I’ve been home for more than a month, but I’m still sorting through the photos from my last vacation. I hope you won’t mind an occasional trip back to Europe as I get caught up. Today’s post is about the Münster in Freiburg, Germany.
Whenever I visit a new city — particularly a European city — one of my first stops is usually a church. Churches are like time capsules, in a way: They reflect the values and sensibilities of the communities that built them. They’re also often full of art. Sometimes they house tombs. Many have bell towers that offer a bird’s-eye view. And almost always, churches are a quiet refuge from the sun and noise and crowds.
So I was a bit surprised (and dismayed) to have spent four days in Freiburg last November without having once stepped into the Freiburg Münster.
The Freiburg Münster was begun in the mid-1200s and completed in 1330. In 1827, it became the seat of the Archbishop of Freiburg and was thus declared a cathedral. But here’s the fact that most interested me: It’s the only Gothic church in Germany whose tower has survived since the Middle Ages.
According to Wikipedia, “The Swiss historian Jacob Burckhardt once said that the church’s 116-meter tower will forever remain the most beautiful spire on earth.” Pity that I didn’t actually see it, because it was shrouded in scaffolding for renovation.
It’s a small miracle that the church still exists, actually — let alone the tower. Freiburg was heavily bombed during World War II and many of the buildings around the Münster were leveled.
But the city was rebuilt on the original plan, and the buildings today have much the same footprint as those in the 1944 photograph above. The effect is extraordinary: If you didn’t know otherwise, you’d swear that this area is ancient.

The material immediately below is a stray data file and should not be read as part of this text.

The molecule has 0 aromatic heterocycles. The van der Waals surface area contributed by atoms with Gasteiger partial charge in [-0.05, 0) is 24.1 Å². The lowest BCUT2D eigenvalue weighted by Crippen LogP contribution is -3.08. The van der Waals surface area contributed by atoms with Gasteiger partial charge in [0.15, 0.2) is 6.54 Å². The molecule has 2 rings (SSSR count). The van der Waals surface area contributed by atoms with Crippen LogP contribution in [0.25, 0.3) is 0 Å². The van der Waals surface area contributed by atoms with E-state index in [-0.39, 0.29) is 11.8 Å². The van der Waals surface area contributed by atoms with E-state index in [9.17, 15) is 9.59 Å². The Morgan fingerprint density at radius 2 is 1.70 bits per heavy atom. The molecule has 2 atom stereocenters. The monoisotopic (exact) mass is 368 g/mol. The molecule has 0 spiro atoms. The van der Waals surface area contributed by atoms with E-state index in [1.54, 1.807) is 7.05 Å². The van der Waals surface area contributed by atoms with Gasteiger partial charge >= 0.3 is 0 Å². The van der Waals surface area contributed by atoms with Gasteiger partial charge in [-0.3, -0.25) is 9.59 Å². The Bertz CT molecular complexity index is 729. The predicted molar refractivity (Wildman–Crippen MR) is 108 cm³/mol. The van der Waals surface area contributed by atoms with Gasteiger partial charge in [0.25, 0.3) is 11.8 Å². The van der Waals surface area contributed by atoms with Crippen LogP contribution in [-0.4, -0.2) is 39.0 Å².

Rebuilding on the medieval street plan preserved Freiburg’s historic charm, of course. But it also made for some pretty tight quarters around the cathedral. This mightily vexed my inner photographer, because there was no way to get a decent shot of the entire exterior.
I tried shooting multiple frames and stitching them together …
… tilting my camera …
… I explored the surrounding streets, in search of good vantage points …
… and I even hiked into the foothills of the Black Forest, to get a panoramic view …
But I soon gave up on my quest to shoot The Whole Thing and focused on the Münster’s architectural details instead.
Eventually I even ventured inside.
The interior was surprisingly bright, thanks to the gorgeous stained-glass windows — some of which date from the 1500s. Thank God someone had the foresight to remove and protect them before Freiburg was bombed.
It was a beautiful clear day, so I decided to climb the bell tower. I found it unnerving that traffic was moving in both directions on these narrow, wedge-shaped stone steps. But at least the graffiti was entertaining.
The climb was tiring, but the view from the top was well worth it.
After reaching the summit, I mustered the energy to brave one more flight of rickety stairs to see the bells.
Six weeks later, I’m still wondering how they hoisted the monstrous bells to the top of the spire, wedged them into the tiny belfry, and then maneuvered them onto their brackets — using only pulleys and rope and human strength. Wow.
Although I’d pretty much seen everything, my visit seemed a little incomplete because I hadn’t heard the organ. Two days later I got the final installment of my Münster experience, when I happened upon an ordination ceremony for several new priests.
As the people of Freiburg lifted their voices in song, I couldn’t help but reflect on the generations who have gathered here to celebrate, mourn and give thanks. So much has changed over those eight centuries … and yet the human condition remains pretty much the same. We still fight wars, struggle with poverty and fear disease. I wonder if that will still be true in another 800 years.